You can easily tell which folder or files are currently being searched by examining the status bar at the bottom-right of Log Parser Studio. To see the full path, roll your mouse over the status bar.
NOTE: LPS and Log Parser handle multiple types of logs and objects that can be queried. It is important to remember that the type of log you are querying must match the query you are performing. In other words, when running a query that expects IIS logs, only IIS logs should be selected in the File Manager. Failure to do this (it’s easy to forget) will result errors or unexpected behavior will be returned when running the query.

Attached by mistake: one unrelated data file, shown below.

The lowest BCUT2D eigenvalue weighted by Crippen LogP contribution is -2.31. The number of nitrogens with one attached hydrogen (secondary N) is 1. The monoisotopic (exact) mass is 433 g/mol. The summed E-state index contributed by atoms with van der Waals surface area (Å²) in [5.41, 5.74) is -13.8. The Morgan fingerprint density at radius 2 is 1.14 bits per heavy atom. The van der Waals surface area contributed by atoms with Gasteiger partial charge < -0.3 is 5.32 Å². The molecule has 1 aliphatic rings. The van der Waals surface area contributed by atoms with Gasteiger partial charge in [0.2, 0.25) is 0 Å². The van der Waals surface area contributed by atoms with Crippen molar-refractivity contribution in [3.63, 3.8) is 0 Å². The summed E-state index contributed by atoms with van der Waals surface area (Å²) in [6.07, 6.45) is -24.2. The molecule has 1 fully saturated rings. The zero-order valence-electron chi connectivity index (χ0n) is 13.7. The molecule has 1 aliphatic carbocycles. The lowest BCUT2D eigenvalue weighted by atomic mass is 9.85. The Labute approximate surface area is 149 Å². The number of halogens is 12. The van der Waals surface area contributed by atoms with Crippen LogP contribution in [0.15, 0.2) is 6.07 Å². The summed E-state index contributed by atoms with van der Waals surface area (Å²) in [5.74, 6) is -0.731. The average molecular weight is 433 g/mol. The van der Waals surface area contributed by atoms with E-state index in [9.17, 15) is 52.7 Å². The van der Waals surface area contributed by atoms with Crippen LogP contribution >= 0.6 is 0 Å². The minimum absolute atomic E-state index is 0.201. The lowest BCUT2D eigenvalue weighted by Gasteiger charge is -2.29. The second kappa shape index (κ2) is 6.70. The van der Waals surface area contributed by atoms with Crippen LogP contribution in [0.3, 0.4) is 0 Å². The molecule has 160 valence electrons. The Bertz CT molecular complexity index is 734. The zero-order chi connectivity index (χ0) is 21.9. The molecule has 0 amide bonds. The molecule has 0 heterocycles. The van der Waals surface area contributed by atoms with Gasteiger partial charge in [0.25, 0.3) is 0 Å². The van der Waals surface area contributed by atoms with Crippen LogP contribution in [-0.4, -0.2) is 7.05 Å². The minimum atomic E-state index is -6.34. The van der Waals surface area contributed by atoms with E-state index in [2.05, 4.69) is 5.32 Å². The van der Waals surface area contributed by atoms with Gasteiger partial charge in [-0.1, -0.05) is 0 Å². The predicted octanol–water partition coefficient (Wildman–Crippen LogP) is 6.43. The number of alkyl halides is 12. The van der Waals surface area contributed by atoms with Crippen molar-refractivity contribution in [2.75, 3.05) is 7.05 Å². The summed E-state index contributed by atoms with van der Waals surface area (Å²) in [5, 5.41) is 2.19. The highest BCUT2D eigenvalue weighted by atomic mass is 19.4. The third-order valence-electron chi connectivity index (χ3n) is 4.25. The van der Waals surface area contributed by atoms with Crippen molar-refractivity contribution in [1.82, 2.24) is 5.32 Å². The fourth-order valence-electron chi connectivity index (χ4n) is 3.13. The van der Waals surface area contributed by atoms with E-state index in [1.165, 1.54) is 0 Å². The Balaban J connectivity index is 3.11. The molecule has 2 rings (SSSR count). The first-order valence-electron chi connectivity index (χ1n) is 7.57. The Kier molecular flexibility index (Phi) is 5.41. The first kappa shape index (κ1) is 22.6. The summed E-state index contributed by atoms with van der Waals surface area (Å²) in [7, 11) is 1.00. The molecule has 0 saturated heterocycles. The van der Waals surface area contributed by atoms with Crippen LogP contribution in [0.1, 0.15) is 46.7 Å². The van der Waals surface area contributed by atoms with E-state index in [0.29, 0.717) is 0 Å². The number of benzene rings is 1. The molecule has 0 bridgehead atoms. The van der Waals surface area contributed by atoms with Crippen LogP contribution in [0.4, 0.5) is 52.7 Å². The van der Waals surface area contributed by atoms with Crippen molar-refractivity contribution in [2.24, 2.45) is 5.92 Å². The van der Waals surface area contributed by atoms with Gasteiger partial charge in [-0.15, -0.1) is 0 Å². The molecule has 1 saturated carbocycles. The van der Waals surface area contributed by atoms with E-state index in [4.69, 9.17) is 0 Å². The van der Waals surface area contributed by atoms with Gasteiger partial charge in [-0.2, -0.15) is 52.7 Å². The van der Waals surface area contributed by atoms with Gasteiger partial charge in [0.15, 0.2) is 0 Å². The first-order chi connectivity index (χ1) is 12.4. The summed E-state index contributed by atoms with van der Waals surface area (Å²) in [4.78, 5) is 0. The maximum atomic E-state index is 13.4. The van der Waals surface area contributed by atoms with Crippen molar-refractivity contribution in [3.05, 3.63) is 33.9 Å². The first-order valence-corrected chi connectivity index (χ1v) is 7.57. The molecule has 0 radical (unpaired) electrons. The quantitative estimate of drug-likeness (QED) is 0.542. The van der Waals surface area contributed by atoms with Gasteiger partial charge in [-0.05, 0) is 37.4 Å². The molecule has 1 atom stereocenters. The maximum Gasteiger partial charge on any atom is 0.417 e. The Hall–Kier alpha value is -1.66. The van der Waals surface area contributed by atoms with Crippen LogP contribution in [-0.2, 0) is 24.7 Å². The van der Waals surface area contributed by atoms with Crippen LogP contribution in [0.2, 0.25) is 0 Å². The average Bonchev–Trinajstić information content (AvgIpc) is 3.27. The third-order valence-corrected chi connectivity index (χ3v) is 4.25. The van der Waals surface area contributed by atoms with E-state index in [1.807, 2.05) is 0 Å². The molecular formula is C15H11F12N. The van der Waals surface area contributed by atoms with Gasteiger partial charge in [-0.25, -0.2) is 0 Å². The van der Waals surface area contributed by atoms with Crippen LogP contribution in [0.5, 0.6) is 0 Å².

3. Choose a query from the library and run it:
a. Click the Library tab if it isn’t already selected.
b. Choose a query in the list and double-click it. This will open the query in its own tab.
c. Click the Run Single Query button to execute the query
The query execution will begin in the background. Once the query has completed there are two possible outputs targets; the result grid in the top half of the query tab or a CSV file. Some queries return to the grid while other more memory intensive queries are saved to CSV.
As a general rule queries that may return very large result sets are probably best served going to a CSV file for further processing in Excel. Once you have the results there are many features for working with those results. For more details, please refer to the manual.
Have fun with Log Parser Studio! & always remember – There’s a query for that!